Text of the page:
Ghanaian Scientist and President of Science and Technology Advocacy Renaissance for Africa (STARFA), Dr. Bright Sogbey has taken a swipe at Vice President Dr. Mahamudu Bawumia’s litany of initiatives to propel Ghana into a digital economy, describing it as “borrowed digitalization”.
In an exclusive write up to TechGH24, Dr. Sogbey noted that the Vice President’s 65-page and almost 90-minute long digitalization lecture, made no mention of initiatives to support domesticated research and development and or science and technology, and that is an indication that he only touted “imported digitalization”.
As part of his Bawumia Speaks Lecture Series, the Vice President of Tuesday dazzled the public with a myriad of digitalization initiatives under the digital Ghana agenda, designed to drive Ghana into a digital, inclusive and cash-lite economy.
He outlined and thoroughly explained how government is using digitalization to improve national ID system, births and deaths registry, street addressing system, domestic revenue mobilization/tax collection, property tax administration, land administration, healthcare delivery, medical supplies delivery, pharmaceutical services, national health insurance, motor insurance, vehicle and driver licensing, education, agricultures, payments and more.
Dr. Bawumia, for instance said, beginning next year, the Ghana Card will become e-passport recognizable in 197 countries and 44,000 airports, medical supplies will be delivered to people’s homes, newly born children will get ID numbers in one month, Ghana’s digital address system will be integrated into Google Maps and many more.
He believes the tone is now set for Ghana to leapfrog its development hurdles and advance into a digital economy. And the Vice President was happy that a lot of the technology on which Ghana’s digital economy components are running, were developed by local technology companies.
But Dr. Sogbey, who is a scientist to the core, observed that the Vice President’s long lecture never said anything about domesticated research and development as well as what government plans to do to improve and empower the domestic science and technology community.
According to him, South Africa is, for instance, preparing to launch its recent Satellite into space for digitalization purposes, while other science and technology inclined African countries are doing same.
“This information is obtained from the African Space Generation Advisory Council – www.spacegeneration.org>regions, www.spacehubs.africa,” he said.
On the contrary, he observed, that “Ghana continues procuring, not manufacturing – and importing, not exporting,” saying that “these are signs of borrowed digitalization.”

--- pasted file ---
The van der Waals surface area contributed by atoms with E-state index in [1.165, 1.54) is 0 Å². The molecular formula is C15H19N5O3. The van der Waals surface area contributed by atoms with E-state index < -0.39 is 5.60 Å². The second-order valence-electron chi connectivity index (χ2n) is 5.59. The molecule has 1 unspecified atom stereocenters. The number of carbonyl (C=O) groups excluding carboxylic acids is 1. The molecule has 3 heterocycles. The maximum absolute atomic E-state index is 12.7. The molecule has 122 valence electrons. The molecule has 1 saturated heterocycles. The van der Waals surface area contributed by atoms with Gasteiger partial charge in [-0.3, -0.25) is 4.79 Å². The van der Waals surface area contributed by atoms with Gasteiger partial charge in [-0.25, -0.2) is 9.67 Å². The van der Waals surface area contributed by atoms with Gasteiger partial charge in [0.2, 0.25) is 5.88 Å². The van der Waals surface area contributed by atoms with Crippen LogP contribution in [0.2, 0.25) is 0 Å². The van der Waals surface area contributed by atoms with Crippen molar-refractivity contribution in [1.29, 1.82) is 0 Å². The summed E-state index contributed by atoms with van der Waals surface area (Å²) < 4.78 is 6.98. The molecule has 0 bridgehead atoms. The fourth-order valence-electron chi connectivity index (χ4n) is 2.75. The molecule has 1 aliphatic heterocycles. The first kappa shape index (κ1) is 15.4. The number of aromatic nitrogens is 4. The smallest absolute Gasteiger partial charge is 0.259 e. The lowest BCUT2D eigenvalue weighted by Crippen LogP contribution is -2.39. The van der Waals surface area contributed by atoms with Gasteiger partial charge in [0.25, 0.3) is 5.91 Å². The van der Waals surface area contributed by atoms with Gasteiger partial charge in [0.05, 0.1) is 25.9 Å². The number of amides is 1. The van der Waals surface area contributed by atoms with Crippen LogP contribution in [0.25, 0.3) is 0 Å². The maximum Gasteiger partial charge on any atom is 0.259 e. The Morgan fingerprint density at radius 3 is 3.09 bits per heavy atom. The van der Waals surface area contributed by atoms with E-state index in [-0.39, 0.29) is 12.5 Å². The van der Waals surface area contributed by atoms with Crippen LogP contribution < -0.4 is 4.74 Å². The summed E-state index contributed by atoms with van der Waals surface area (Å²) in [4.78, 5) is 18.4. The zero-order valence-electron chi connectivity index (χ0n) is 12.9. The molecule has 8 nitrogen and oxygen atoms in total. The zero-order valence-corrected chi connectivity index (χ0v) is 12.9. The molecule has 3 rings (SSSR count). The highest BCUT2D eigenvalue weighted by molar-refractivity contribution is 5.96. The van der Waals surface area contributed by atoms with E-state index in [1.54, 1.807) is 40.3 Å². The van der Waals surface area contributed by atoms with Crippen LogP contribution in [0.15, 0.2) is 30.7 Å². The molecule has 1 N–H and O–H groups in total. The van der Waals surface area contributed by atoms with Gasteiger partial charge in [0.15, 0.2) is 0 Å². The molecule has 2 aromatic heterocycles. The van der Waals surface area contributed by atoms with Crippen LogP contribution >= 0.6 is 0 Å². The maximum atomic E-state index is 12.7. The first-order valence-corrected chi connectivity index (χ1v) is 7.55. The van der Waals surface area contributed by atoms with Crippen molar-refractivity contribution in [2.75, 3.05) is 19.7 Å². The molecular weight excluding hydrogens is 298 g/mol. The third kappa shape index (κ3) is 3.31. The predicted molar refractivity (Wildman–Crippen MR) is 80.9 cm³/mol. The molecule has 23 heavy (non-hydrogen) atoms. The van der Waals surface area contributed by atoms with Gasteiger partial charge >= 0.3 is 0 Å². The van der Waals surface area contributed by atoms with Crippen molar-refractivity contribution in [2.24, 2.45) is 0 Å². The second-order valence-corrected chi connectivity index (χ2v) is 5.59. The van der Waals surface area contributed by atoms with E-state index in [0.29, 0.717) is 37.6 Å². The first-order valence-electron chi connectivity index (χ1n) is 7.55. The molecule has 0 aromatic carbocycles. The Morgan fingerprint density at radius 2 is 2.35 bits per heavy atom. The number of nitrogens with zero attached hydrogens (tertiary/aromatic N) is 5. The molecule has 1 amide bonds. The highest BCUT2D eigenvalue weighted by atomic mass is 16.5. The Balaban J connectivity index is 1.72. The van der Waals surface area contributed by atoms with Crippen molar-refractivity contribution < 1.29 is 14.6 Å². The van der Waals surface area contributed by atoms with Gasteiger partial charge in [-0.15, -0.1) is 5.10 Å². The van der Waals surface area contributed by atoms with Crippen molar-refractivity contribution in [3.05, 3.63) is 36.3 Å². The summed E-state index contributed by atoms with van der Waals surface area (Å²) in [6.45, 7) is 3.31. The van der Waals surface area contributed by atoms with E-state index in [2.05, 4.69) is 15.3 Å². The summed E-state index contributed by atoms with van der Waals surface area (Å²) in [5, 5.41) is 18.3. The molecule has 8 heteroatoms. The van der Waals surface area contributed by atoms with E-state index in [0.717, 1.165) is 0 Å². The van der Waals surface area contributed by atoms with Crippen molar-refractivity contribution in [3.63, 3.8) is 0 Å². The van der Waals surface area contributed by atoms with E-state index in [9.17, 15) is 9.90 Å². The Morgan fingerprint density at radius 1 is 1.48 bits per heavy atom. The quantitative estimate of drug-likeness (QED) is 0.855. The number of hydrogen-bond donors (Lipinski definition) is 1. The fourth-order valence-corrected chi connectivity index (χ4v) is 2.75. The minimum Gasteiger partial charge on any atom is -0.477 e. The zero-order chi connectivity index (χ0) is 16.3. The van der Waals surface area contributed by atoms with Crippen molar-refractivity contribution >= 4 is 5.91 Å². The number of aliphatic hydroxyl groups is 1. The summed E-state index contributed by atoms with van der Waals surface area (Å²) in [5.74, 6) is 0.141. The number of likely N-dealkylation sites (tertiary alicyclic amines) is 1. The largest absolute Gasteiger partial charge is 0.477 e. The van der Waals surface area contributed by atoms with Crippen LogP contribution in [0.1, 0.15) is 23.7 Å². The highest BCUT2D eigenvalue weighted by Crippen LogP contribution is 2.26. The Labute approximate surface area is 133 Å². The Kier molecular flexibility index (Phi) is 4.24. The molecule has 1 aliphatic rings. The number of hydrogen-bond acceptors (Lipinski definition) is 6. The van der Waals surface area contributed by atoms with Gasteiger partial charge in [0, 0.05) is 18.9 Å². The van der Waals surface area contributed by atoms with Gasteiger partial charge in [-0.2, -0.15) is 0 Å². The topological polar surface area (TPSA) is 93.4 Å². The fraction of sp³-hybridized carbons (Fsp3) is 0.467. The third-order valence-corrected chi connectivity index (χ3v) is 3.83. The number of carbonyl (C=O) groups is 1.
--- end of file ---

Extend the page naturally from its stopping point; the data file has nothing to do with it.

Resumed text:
Dr. Sogbey said that the resultant effects of borrowed digitalization are very catastrophic, and they include poor network connectivity, high cost of data, price inflation over digitalization support systems/equipment, difficult accessibility to the digitalization platform, digitalization unreliability, frustrated clients, and depreciation of local currency.
According to him, it is not economically viable for a country to pursue digitalization without a Domesticated Scientific Support Base (DSSB) because the concomitant effects of that are dire.
“Ghana must rather pursue domesticated industrial revolution for both hardware and software in her digitalization agenda. It is then that the country will realize the full benefits of digitalization, especially in the face of this current situation of economic challenges,” the scientist said.
Dr. Sogbey also charged the Ghanaian media to show commitment to the domestic science and technology community and highlight research and developments in that sector in order to give a better meaning to Ghana’s digitalization agenda.
“This anomaly in Ghana’s digitalization journey can only be corrected if the media becomes the mouthpiece of the domesticated science and technology community,” he said.
Digital Infrastructure ownership
Meanwhile, recently at the Ghana Information Technology and Telecom Awards, Communications and Digitalization Minister, Ursula Owusu-Ekuful observed that Ghana and Africa’s digital infrastructure are largely in the hands of expatriates and that is not okay.
She then turned to the expatriates and said “we are grateful to you for your contribution to our digital transformation journey but it is time to step aside for our people to own and control the infrastructure.”
This admission seem to support Dr. Sogbey’s assertion that Ghana and indeed a large part of Africa is riding on borrowed digitalization.